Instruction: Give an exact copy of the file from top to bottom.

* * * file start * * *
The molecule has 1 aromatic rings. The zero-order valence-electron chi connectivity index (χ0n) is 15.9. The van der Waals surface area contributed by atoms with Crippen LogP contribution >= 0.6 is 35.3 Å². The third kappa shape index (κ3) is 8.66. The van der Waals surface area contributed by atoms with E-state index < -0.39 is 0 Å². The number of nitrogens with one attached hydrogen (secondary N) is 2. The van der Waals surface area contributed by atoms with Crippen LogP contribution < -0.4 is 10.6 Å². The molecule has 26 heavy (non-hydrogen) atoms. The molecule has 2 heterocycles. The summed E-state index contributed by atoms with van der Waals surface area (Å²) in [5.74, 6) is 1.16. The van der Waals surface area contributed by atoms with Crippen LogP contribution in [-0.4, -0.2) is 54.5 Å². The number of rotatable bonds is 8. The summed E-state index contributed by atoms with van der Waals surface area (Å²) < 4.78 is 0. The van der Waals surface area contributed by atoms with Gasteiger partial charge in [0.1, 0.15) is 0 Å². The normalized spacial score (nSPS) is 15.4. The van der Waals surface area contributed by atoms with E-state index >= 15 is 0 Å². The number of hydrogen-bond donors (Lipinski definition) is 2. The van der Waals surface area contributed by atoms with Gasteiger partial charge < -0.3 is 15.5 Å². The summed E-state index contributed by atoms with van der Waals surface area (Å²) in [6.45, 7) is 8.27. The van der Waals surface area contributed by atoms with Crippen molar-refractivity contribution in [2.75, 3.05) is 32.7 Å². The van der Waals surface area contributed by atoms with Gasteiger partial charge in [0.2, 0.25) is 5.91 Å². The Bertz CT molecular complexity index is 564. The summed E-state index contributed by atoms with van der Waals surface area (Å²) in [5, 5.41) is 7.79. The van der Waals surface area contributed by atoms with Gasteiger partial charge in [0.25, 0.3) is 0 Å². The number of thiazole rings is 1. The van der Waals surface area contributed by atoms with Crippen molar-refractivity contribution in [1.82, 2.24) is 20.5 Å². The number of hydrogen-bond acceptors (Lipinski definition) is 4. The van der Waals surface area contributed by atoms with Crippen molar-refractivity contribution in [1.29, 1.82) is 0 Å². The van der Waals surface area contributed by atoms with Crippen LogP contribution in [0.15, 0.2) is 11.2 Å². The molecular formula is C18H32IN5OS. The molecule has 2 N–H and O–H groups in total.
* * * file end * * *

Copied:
The molecule has 1 aromatic rings. The zero-order valence-electron chi connectivity index (χ0n) is 15.9. The van der Waals surface area contributed by atoms with Crippen LogP contribution >= 0.6 is 35.3 Å². The third kappa shape index (κ3) is 8.66. The van der Waals surface area contributed by atoms with E-state index < -0.39 is 0 Å². The number of nitrogens with one attached hydrogen (secondary N) is 2. The van der Waals surface area contributed by atoms with Crippen LogP contribution < -0.4 is 10.6 Å². The molecule has 26 heavy (non-hydrogen) atoms. The molecule has 2 heterocycles. The summed E-state index contributed by atoms with van der Waals surface area (Å²) in [5.74, 6) is 1.16. The van der Waals surface area contributed by atoms with Crippen LogP contribution in [-0.4, -0.2) is 54.5 Å². The number of rotatable bonds is 8. The summed E-state index contributed by atoms with van der Waals surface area (Å²) < 4.78 is 0. The van der Waals surface area contributed by atoms with Gasteiger partial charge in [0.1, 0.15) is 0 Å². The normalized spacial score (nSPS) is 15.4. The van der Waals surface area contributed by atoms with E-state index >= 15 is 0 Å². The number of hydrogen-bond donors (Lipinski definition) is 2. The van der Waals surface area contributed by atoms with Gasteiger partial charge < -0.3 is 15.5 Å². The summed E-state index contributed by atoms with van der Waals surface area (Å²) in [6.45, 7) is 8.27. The van der Waals surface area contributed by atoms with Crippen molar-refractivity contribution in [2.75, 3.05) is 32.7 Å². The van der Waals surface area contributed by atoms with Gasteiger partial charge in [0.2, 0.25) is 5.91 Å². The Bertz CT molecular complexity index is 564. The summed E-state index contributed by atoms with van der Waals surface area (Å²) in [5, 5.41) is 7.79. The van der Waals surface area contributed by atoms with Gasteiger partial charge in [0.25, 0.3) is 0 Å². The number of thiazole rings is 1. The van der Waals surface area contributed by atoms with Crippen molar-refractivity contribution in [1.82, 2.24) is 20.5 Å². The number of hydrogen-bond acceptors (Lipinski definition) is 4. The van der Waals surface area contributed by atoms with Crippen molar-refractivity contribution in [1.29, 1.82) is 0 Å². The van der Waals surface area contributed by atoms with Crippen LogP contribution in [0.15, 0.2) is 11.2 Å². The molecular formula is C18H32IN5OS. The molecule has 2 N–H and O–H groups in total.